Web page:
Although they were able to stop the bleeding in the second half, it was too little too late for the Patriots’ run defense.
4. Tom Brady Was Better Than the Stats Suggest
A quick look at the box score and scoreboard would tell you that Brady’s 20th season ended because the six-time Super Bowl champion played poorly on Saturday night.
Brady’s completion percentage was below 55 percent, tying a career-high with six such games this season, and for the seventh time, he averaged below six yards per pass attempt.
However, Brady played relatively well despite the offense’s struggles, throwing only three passes deemed “uncatchable” in my charting, throwing some downfield seeds into tight windows.
On Brady’s best completion of the night, the Patriots finally got Edelman in single coverage on a third down. Edelman beat Logan Ryan in his stem by angling his route to attack Ryan’s outside leverage then breaking outside into a cleared out sideline. Two Titans incorrectly go to Ben Watson in the flat, but they make it a tough throw, and Brady threads the needle to hit an open Edelman behind the dropping defenders.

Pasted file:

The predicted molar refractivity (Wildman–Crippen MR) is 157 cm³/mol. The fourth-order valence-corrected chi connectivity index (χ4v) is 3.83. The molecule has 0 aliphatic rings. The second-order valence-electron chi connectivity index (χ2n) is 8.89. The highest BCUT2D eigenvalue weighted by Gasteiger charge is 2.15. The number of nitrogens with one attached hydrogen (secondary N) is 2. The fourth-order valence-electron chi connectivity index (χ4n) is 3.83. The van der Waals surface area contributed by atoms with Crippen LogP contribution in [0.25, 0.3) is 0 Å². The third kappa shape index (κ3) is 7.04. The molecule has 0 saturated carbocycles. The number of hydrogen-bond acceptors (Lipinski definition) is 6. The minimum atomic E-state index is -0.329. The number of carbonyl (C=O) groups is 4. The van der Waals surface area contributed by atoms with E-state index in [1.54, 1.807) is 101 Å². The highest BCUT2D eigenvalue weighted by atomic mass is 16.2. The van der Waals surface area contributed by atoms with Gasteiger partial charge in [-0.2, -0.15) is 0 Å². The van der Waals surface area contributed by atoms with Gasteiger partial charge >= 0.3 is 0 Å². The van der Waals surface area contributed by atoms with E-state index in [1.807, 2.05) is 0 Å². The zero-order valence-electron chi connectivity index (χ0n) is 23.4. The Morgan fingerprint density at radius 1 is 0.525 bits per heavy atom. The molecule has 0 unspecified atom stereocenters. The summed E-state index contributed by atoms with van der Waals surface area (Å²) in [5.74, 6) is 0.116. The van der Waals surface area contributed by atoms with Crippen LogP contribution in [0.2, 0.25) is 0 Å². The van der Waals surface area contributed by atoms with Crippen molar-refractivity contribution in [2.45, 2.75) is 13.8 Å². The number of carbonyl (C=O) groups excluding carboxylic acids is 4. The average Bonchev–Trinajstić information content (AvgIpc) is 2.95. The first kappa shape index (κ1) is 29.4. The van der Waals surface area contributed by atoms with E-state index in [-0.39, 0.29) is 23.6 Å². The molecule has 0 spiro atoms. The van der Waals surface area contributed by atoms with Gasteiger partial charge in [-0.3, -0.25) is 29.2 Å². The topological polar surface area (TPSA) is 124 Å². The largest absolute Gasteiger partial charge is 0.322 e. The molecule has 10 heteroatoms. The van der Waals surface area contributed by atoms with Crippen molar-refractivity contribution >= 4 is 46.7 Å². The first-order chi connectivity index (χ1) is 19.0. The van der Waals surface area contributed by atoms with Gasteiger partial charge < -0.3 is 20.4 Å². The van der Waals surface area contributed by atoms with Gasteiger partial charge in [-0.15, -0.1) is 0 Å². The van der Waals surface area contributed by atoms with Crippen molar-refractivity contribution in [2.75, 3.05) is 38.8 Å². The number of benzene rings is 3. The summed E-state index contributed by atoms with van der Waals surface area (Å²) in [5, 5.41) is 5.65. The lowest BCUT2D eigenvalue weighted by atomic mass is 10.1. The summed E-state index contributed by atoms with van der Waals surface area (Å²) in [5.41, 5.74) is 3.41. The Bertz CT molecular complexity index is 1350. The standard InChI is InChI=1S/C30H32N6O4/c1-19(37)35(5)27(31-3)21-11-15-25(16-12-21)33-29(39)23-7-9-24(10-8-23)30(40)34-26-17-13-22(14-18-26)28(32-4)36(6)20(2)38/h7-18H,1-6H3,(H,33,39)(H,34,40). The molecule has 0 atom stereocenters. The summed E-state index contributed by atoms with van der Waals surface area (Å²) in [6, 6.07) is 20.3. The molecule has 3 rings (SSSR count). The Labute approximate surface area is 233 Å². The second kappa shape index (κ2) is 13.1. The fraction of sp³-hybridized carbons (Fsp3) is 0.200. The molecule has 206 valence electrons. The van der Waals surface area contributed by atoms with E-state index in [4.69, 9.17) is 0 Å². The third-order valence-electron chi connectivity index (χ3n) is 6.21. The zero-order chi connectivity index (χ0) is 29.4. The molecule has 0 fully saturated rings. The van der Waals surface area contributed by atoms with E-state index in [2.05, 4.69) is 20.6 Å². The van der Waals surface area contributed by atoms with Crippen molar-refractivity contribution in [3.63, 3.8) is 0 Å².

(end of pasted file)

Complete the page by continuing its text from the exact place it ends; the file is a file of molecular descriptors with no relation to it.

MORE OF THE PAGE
The Pats quarterback also threw an absolute bullet on a go ball to Sanu that was broken up by Titans safety Kenny Vaccaro at the last second, a great throw that would’ve been a touchdown.
Both of those throws serve as ammo against anyone that thinks the 42-year-old has lost it physically; he can still zip it when he needs to and isn’t in a noticeable physical decline.
Brady and the Patriots have some difficult decisions ahead of them this offseason, but there shouldn’t be any conversations about Brady’s ability to play quarterback in this league.
5. Julian Edelman Drops Critical Pass in Disappointing Performance
The night started on a good note for Edelman, who scored New England’s only touchdown and created some early opportunities for his teammates, mainly with pre-snap motion.
In the first half, the Patriots offense was clicking, scoring on three of their first five possessions while averaging nearly six yards per offensive play.
With the Titans playing mostly man coverage, Pats offensive coordinator Josh McDaniels caused some breakdowns by motioning Edelman before the snap to force the defense to adjust.
The Patriots use pre-snap motion on passing plays to give Brady a coverage indicator; if somehow follows Edelman, that signals man coverage to the quarterback.